New York-area airport workers will soon have the highest minimum wage in the country. The increase will raise the minimum hourly rate for almost 40,000 airport workers to $19 by 2023.
HR is making headlines, with some of the world’s most prominent companies at the center. Though HR departments aren’t always explicitly mentioned, there is a very public demand for better workplaces around the world.
Namely’s mission is to help mid-sized companies build a better workplace. Since we started publishing content in 2013, our blog’s aim has been to empower readers do just that.
Five years and nearly one thousand articles later, that mission remains the same. But as our content library and readership grows, the way we share information has to evolve. That’s why we’re thrilled to announce the next stage of our publication’s journey.
Representatives from 16 states have filed a brief urging the U.S. Supreme Court to overrule a lower court decision preventing employers from firing employees for being transgender. The states argue that the court unlawfully interpreted Title VII of the Civil Rights Act, which prohibits discrimination based on sex, race, color, national origin, and religion.
While we believe in the value of all-in-one HR, payroll, and benefits software, we understand how critical it is to integrate with the existing business solutions HR teams use. It’s for this reason that we built Namely with an open API, and why our platform connects seamlessly everything from popular applicant tracking systems like Greenhouse and retirement platforms like Vestwell.
2018 is off to a big start in the world of benefits: on January 30, three of the biggest corporate powerhouses made an announcement. Amazon, Berkshire Hathaway, and JPMorgan Chase declared their intention to join forces and establish an independent insurance company, with the promise to be “free from profit-making incentives and constraints.”
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On December 3, in a move that could change the face of healthcare, CVS announced that they have agreed to buy insurance-provider Aetna for $69 billion. Leadership from both companies are expectedly optimistic. In Sunday’s press release, CVS President and CEO, Larry J. Merlo said, “We look forward to working with the talented people at Aetna to position the combined company as America's front door to quality health care, integrating more closely the work of doctors, pharmacists, other health care professionals and health benefits companies to create a platform that is easier to use and less expensive for consumers.”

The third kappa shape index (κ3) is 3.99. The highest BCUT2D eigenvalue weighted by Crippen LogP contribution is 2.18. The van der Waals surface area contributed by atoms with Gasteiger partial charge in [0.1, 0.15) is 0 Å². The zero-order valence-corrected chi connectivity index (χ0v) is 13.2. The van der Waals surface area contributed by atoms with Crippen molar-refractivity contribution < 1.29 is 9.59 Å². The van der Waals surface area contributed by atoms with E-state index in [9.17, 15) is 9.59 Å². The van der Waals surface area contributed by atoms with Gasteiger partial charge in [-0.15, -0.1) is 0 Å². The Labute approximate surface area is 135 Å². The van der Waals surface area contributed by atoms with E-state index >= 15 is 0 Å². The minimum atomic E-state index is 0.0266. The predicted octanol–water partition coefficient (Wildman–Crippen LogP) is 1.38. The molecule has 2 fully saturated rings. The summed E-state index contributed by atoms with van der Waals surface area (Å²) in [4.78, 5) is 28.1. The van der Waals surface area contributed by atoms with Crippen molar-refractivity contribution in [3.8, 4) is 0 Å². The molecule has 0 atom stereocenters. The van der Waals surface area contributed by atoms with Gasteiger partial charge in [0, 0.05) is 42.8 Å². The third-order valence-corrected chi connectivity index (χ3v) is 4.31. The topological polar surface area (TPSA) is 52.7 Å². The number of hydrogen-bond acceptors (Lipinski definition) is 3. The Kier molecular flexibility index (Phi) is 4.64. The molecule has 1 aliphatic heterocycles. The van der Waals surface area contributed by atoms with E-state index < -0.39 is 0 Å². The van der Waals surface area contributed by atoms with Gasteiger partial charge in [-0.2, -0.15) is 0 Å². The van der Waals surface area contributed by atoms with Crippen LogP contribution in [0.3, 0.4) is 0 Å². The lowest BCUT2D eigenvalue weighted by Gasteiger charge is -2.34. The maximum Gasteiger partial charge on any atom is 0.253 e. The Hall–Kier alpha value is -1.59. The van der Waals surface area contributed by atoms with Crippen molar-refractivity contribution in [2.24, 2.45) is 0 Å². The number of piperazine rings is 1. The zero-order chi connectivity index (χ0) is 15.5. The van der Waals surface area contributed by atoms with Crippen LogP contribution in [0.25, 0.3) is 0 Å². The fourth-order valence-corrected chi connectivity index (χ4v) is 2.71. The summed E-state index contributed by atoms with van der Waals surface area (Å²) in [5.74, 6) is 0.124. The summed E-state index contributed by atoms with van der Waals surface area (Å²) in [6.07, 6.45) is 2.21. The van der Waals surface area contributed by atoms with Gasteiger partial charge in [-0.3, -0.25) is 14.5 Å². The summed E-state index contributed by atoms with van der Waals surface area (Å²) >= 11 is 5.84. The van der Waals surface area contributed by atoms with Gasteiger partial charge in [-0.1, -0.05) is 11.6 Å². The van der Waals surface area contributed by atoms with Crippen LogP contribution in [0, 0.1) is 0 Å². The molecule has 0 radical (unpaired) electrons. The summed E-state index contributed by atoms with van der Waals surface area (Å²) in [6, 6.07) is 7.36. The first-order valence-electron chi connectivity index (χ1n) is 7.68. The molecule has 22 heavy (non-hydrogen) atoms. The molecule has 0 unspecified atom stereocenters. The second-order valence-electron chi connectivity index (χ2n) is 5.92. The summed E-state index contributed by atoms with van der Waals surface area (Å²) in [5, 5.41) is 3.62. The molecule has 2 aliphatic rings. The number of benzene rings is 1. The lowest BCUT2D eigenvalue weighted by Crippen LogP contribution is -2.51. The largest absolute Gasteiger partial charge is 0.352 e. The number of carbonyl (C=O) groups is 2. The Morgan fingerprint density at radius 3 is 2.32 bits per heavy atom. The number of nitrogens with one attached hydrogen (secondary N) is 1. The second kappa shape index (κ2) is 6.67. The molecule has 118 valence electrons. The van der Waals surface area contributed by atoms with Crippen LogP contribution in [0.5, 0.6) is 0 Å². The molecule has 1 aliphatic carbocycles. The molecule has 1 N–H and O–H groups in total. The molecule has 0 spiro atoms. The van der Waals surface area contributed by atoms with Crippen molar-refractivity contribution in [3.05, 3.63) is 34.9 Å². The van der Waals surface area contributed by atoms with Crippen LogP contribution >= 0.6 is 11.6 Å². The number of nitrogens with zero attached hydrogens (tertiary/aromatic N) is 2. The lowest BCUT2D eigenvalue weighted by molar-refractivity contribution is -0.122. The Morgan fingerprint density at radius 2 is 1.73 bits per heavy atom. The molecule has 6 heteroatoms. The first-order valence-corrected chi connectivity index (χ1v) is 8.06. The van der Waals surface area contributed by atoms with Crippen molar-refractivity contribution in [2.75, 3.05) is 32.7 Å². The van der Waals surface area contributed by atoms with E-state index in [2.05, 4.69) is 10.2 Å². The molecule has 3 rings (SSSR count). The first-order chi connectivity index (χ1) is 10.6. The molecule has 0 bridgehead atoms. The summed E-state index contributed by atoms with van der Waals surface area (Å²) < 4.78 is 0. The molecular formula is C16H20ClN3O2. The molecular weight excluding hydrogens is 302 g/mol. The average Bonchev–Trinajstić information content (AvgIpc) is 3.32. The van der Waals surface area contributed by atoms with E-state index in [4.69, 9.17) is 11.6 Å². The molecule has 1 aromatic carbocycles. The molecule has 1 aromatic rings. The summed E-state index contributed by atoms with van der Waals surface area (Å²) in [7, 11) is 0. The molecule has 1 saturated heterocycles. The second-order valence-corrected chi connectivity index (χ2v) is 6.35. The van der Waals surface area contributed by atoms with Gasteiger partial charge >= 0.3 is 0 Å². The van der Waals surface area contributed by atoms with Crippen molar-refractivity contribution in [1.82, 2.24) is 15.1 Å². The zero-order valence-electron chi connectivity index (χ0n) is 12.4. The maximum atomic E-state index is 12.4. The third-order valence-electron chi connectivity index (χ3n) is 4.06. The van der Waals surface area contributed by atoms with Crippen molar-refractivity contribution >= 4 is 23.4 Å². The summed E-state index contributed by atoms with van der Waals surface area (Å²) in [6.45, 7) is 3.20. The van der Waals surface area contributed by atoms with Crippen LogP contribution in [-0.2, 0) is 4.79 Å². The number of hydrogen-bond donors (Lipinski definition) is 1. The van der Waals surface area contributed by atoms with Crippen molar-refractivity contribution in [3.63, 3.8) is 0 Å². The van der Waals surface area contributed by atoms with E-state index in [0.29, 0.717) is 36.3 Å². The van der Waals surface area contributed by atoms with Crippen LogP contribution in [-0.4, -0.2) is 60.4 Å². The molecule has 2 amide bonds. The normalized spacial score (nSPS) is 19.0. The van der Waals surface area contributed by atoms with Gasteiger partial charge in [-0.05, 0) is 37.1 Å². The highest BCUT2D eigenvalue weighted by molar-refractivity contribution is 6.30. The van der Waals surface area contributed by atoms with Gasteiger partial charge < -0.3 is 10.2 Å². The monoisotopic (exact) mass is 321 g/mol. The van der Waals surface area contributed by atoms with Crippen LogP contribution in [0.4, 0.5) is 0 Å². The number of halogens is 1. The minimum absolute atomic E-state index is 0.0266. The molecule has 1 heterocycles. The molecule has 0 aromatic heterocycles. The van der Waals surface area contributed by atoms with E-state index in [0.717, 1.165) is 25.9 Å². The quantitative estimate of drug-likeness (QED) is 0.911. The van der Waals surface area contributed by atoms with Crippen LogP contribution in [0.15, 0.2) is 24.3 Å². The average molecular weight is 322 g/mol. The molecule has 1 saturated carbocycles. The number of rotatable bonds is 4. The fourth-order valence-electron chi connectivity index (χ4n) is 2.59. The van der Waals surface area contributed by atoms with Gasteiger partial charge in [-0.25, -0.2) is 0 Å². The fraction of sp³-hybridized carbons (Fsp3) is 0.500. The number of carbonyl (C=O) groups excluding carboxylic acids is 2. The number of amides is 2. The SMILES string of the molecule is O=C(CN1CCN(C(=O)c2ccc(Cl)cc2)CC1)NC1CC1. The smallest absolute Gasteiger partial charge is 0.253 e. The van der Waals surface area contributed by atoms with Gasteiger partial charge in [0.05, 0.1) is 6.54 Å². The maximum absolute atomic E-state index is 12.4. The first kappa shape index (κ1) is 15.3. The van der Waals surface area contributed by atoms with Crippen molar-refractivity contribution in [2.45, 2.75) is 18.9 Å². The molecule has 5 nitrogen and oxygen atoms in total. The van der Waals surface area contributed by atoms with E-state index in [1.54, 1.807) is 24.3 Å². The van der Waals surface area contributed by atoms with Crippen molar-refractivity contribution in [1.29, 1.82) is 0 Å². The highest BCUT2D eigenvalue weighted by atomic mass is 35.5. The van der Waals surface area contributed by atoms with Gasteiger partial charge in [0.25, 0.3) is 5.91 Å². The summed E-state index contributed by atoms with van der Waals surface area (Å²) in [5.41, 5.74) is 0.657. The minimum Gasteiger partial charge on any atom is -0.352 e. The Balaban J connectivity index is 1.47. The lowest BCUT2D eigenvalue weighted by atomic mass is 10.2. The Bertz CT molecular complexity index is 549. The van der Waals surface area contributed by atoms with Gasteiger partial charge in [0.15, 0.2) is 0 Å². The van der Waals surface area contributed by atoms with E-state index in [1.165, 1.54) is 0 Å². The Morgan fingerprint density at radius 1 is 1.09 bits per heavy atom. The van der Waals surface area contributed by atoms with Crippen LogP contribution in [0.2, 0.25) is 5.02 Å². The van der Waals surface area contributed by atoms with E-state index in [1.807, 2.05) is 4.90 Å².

According to the National Institute on Drug Abuse, more than 90 Americans die per day as a result of an opioid overdose. This crisis has grabbed national attention and on October 26, President Trump declared the opioid epidemic as a public health emergency. With the number of those affected at an all time high, the workplace is not immune to the effects of opioid addiction.
On October 13, the Trump administration introduced two new rules that will no longer require businesses who are religiously or morally opposed to contraceptive methods to provide coverage for these services. Seen as part of the ongoing effort to dismantle the Affordable Care Act, the administration maintains that the new rules will not affect the vast majority of women.
Uber has made headlines for many reasons as of late, including the leadership revamp they are undergoing in efforts to improve their employer brand. The company has made several moves toward becoming a more a diverse and inclusive workplace, which was underscored by the hiring of their first Chief Brand Officer, Bozoma Saint John. Though the ink is still drying on the contract, the hire of new CEO Dara Khosrowshahi, former CEO of Expedia, marks a major step towards the fresh new Uber that many have been hoping for.